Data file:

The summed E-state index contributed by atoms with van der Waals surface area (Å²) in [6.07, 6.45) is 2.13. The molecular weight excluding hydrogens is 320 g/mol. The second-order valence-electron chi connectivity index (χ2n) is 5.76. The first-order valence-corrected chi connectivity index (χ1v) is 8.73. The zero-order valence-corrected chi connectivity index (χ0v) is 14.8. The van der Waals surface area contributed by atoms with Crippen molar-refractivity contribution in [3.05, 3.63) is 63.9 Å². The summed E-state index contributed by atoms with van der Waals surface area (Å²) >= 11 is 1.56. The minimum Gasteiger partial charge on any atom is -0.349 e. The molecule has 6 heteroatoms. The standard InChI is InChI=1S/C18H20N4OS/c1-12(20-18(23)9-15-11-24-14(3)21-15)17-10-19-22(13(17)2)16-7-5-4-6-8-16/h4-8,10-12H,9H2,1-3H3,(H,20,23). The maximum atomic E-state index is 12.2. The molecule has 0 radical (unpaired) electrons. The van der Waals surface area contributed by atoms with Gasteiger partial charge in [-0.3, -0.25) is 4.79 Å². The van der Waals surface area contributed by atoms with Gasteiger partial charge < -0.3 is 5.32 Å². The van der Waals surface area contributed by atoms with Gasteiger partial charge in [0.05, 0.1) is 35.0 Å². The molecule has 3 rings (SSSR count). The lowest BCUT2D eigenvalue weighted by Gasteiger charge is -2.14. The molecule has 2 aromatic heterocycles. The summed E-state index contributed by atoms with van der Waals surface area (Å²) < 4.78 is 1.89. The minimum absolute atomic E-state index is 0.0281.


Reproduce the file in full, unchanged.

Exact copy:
The summed E-state index contributed by atoms with van der Waals surface area (Å²) in [6.07, 6.45) is 2.13. The molecular weight excluding hydrogens is 320 g/mol. The second-order valence-electron chi connectivity index (χ2n) is 5.76. The first-order valence-corrected chi connectivity index (χ1v) is 8.73. The zero-order valence-corrected chi connectivity index (χ0v) is 14.8. The van der Waals surface area contributed by atoms with Crippen molar-refractivity contribution in [3.05, 3.63) is 63.9 Å². The summed E-state index contributed by atoms with van der Waals surface area (Å²) >= 11 is 1.56. The minimum Gasteiger partial charge on any atom is -0.349 e. The molecule has 6 heteroatoms. The standard InChI is InChI=1S/C18H20N4OS/c1-12(20-18(23)9-15-11-24-14(3)21-15)17-10-19-22(13(17)2)16-7-5-4-6-8-16/h4-8,10-12H,9H2,1-3H3,(H,20,23). The maximum atomic E-state index is 12.2. The molecule has 0 radical (unpaired) electrons. The van der Waals surface area contributed by atoms with Gasteiger partial charge in [-0.3, -0.25) is 4.79 Å². The van der Waals surface area contributed by atoms with Gasteiger partial charge < -0.3 is 5.32 Å². The van der Waals surface area contributed by atoms with Gasteiger partial charge in [0.05, 0.1) is 35.0 Å². The molecule has 3 rings (SSSR count). The lowest BCUT2D eigenvalue weighted by Gasteiger charge is -2.14. The molecule has 2 aromatic heterocycles. The summed E-state index contributed by atoms with van der Waals surface area (Å²) < 4.78 is 1.89. The minimum absolute atomic E-state index is 0.0281.